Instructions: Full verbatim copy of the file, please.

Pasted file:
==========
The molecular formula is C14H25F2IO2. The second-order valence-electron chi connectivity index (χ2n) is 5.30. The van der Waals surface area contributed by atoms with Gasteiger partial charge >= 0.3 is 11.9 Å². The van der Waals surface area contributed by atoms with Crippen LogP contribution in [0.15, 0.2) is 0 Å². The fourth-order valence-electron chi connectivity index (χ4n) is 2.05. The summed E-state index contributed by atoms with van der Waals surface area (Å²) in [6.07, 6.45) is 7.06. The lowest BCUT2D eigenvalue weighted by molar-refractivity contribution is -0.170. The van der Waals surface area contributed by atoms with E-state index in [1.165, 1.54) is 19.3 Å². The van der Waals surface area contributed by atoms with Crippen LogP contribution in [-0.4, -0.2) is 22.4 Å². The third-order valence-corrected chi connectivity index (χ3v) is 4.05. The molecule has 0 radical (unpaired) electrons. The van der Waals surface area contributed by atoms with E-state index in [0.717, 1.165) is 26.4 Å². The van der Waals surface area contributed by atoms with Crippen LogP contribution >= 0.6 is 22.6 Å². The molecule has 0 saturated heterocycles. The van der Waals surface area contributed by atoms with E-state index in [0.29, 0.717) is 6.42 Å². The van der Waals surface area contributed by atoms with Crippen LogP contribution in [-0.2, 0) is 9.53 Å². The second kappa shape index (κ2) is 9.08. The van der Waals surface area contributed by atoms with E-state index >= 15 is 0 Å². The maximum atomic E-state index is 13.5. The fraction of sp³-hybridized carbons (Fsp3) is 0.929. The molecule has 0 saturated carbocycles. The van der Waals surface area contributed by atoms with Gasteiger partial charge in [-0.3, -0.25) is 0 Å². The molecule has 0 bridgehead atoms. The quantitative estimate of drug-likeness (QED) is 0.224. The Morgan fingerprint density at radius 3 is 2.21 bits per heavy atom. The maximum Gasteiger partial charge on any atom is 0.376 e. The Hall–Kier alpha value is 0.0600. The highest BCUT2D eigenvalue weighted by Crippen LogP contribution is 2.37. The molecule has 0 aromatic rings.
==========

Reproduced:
The molecular formula is C14H25F2IO2. The second-order valence-electron chi connectivity index (χ2n) is 5.30. The van der Waals surface area contributed by atoms with Gasteiger partial charge >= 0.3 is 11.9 Å². The van der Waals surface area contributed by atoms with Crippen LogP contribution in [0.15, 0.2) is 0 Å². The fourth-order valence-electron chi connectivity index (χ4n) is 2.05. The summed E-state index contributed by atoms with van der Waals surface area (Å²) in [6.07, 6.45) is 7.06. The lowest BCUT2D eigenvalue weighted by molar-refractivity contribution is -0.170. The van der Waals surface area contributed by atoms with E-state index in [1.165, 1.54) is 19.3 Å². The van der Waals surface area contributed by atoms with Crippen LogP contribution in [-0.4, -0.2) is 22.4 Å². The third-order valence-corrected chi connectivity index (χ3v) is 4.05. The molecule has 0 radical (unpaired) electrons. The van der Waals surface area contributed by atoms with E-state index in [0.717, 1.165) is 26.4 Å². The van der Waals surface area contributed by atoms with Crippen LogP contribution >= 0.6 is 22.6 Å². The molecule has 0 saturated heterocycles. The van der Waals surface area contributed by atoms with E-state index in [0.29, 0.717) is 6.42 Å². The van der Waals surface area contributed by atoms with Crippen LogP contribution in [-0.2, 0) is 9.53 Å². The second kappa shape index (κ2) is 9.08. The van der Waals surface area contributed by atoms with E-state index >= 15 is 0 Å². The maximum atomic E-state index is 13.5. The fraction of sp³-hybridized carbons (Fsp3) is 0.929. The molecule has 0 saturated carbocycles. The van der Waals surface area contributed by atoms with Gasteiger partial charge in [-0.3, -0.25) is 0 Å². The molecule has 0 bridgehead atoms. The quantitative estimate of drug-likeness (QED) is 0.224. The Morgan fingerprint density at radius 3 is 2.21 bits per heavy atom. The maximum Gasteiger partial charge on any atom is 0.376 e. The Hall–Kier alpha value is 0.0600. The highest BCUT2D eigenvalue weighted by Crippen LogP contribution is 2.37. The molecule has 0 aromatic rings.